Labour in Blackpool: NEC tries to quell opposition to single-sex candidate lists: Nicholas Timmins finds unease over a policy aimed at raising the number of women MPs

LABOUR'S national executive yesterday declared its policy of all-women short lists for parliamentary candidates to be 'essential' to increase the number of women MPs.

But in an attempt to head off the outside chance of a defeat on the issue this week, the NEC said the policy would be applied with 'flexibility and sensitivity'.

The move came as the women's quota system came under fire from both sexes at a fringe meeting ahead of a conference debate. One man who fought a seat for Labour at the last election said that he felt he had been 'banned' from active politics.

The quota system provides that women must fight half the seats where a Labour MP retires and half the 'winnable' seats. To do that, consitituencies are being asked to volunteer to have all-women short lists, with the national executive having powers to impose such a short list if too few constituencies in any given region refuse.

Patrick Hall, 42, a Bedfordshire county councillor who fought Bedfordshire North for Labour in 1992 and hopes to contest the newly created marginal of Bedford, said quotas had to be fair to men. 'No one quarrels with the aim of a fifty-fifty split among Labour MPs,' he said.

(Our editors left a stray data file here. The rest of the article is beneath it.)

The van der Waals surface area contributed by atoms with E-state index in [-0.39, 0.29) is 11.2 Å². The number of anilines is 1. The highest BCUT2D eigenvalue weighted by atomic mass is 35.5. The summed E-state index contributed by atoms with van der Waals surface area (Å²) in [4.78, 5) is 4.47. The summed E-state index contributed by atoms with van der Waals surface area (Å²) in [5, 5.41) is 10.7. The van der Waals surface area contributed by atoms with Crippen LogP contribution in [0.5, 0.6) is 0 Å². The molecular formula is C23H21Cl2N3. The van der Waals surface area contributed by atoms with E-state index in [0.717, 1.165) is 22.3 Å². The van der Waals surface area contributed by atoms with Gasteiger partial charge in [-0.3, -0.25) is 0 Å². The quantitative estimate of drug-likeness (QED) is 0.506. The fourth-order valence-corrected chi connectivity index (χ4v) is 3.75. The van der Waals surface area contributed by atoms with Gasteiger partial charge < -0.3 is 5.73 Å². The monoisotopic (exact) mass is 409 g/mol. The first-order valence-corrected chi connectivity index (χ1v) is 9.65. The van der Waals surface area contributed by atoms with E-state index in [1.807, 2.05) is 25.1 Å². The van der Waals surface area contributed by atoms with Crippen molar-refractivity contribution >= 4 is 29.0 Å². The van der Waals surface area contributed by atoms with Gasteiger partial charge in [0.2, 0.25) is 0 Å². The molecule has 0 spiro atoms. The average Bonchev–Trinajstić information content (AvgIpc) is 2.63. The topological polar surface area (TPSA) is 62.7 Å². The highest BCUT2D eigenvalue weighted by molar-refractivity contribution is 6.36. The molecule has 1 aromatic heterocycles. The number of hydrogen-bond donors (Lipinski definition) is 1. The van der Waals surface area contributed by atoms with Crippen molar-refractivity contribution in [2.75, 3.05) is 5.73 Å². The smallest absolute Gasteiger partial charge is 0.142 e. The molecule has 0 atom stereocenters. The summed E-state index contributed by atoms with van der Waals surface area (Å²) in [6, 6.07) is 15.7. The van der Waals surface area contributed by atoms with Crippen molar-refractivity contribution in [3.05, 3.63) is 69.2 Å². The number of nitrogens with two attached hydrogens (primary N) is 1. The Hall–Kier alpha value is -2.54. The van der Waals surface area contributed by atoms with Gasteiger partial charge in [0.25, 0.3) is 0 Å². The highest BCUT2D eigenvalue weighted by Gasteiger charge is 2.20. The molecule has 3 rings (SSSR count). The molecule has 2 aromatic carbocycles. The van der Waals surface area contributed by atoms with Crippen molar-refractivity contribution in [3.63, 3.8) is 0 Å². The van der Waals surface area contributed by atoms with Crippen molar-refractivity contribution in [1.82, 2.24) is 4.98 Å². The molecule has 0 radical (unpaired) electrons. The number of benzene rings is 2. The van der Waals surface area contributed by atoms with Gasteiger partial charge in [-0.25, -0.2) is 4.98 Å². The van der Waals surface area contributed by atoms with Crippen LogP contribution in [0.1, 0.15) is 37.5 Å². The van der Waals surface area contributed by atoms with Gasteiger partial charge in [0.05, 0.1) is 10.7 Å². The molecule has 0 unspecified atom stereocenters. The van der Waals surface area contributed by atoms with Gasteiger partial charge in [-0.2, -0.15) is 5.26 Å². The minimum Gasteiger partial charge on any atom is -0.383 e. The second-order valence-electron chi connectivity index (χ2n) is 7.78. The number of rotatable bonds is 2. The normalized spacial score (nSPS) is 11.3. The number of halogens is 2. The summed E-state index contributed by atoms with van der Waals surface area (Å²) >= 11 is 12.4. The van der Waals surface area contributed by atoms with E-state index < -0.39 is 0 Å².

But if his constituency had a women-only short list 'that is banning me from participating in any area where I am a local councillor and I have lived and worked all my life'.

He challenged the view that quotas were the only way to achieve the change, saying that in his ward three of the four councillors were women because women had been encouraged to stand. He accused backers of the quota system of using 'a strong element of moral blackmail' in their campaign.

Nicola Kutapan, a TGWU member and Labour candidate in 1992 who is co-convenor of the anti-quota pressure group Labour Supporters for Real Equality, said she had faced 'vindictive and personal criticism' for opposing quotas.

Most members of the pressure group were women, she said, and the last thing Labour needed was a damaging round of selection disputes. Quotas dealt with one inequality by creating another - unequal treatment of men - and opened successful women to Tory attacks that they had been chosen only because of their sex while barring good local men, she added.

She quoted the Labour MP Dawn Primarolo, a candidate for the party's national executive, as saying that all that women were seeking was 'a level playing field'. That, she said, was untrue: 'You are not asking for a level playing field, you are asking for special favours.'

Backers of the quota system, however, seem confident it will survive this week's conference, the national executive noting that in the South-west four out of the nine seats affected have agreed to all women short lists - a total being interpreted as 50 per cent.

The conference is being asked to reaffirm its target of raising women's representation in Parliament 'through flexibility and sensitivity, using the agreed system of regional consensus, and is confident that we will achieve these aims'.

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